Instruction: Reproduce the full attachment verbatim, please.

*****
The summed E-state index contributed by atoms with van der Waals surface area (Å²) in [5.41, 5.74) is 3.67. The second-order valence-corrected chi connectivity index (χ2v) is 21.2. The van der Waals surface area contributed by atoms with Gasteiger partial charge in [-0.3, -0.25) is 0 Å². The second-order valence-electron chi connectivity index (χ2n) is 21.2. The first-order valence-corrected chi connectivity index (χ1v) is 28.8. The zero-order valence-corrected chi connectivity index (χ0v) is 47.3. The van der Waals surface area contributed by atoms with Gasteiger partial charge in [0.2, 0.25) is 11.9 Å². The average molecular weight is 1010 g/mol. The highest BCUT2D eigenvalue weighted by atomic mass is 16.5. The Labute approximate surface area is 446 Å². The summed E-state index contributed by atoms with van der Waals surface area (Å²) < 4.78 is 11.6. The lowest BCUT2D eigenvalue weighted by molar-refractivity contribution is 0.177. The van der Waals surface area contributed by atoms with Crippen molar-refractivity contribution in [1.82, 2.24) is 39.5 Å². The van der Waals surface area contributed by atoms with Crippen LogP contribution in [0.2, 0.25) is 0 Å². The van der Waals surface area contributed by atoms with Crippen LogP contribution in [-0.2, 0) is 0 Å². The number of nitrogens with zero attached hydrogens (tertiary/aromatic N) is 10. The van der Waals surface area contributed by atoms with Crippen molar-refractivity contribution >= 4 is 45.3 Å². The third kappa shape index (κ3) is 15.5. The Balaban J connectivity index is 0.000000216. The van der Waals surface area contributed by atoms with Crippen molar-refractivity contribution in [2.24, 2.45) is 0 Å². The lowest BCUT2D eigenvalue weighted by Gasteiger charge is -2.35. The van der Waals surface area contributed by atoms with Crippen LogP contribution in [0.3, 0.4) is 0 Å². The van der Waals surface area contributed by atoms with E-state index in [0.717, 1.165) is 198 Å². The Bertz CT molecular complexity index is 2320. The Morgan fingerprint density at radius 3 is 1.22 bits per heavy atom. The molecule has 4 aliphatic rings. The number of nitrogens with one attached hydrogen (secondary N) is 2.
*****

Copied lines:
The summed E-state index contributed by atoms with van der Waals surface area (Å²) in [5.41, 5.74) is 3.67. The second-order valence-corrected chi connectivity index (χ2v) is 21.2. The van der Waals surface area contributed by atoms with Gasteiger partial charge in [-0.3, -0.25) is 0 Å². The second-order valence-electron chi connectivity index (χ2n) is 21.2. The first-order valence-corrected chi connectivity index (χ1v) is 28.8. The zero-order valence-corrected chi connectivity index (χ0v) is 47.3. The van der Waals surface area contributed by atoms with Gasteiger partial charge in [0.2, 0.25) is 11.9 Å². The average molecular weight is 1010 g/mol. The highest BCUT2D eigenvalue weighted by atomic mass is 16.5. The Labute approximate surface area is 446 Å². The summed E-state index contributed by atoms with van der Waals surface area (Å²) < 4.78 is 11.6. The lowest BCUT2D eigenvalue weighted by molar-refractivity contribution is 0.177. The van der Waals surface area contributed by atoms with Crippen molar-refractivity contribution in [1.82, 2.24) is 39.5 Å². The van der Waals surface area contributed by atoms with Crippen LogP contribution in [0.2, 0.25) is 0 Å². The van der Waals surface area contributed by atoms with Crippen LogP contribution in [-0.2, 0) is 0 Å². The number of nitrogens with zero attached hydrogens (tertiary/aromatic N) is 10. The van der Waals surface area contributed by atoms with Crippen molar-refractivity contribution >= 4 is 45.3 Å². The third kappa shape index (κ3) is 15.5. The Balaban J connectivity index is 0.000000216. The van der Waals surface area contributed by atoms with Crippen molar-refractivity contribution in [2.24, 2.45) is 0 Å². The lowest BCUT2D eigenvalue weighted by Gasteiger charge is -2.35. The van der Waals surface area contributed by atoms with Crippen LogP contribution in [0.3, 0.4) is 0 Å². The van der Waals surface area contributed by atoms with E-state index in [0.717, 1.165) is 198 Å². The Bertz CT molecular complexity index is 2320. The Morgan fingerprint density at radius 3 is 1.22 bits per heavy atom. The molecule has 4 aliphatic rings. The number of nitrogens with one attached hydrogen (secondary N) is 2.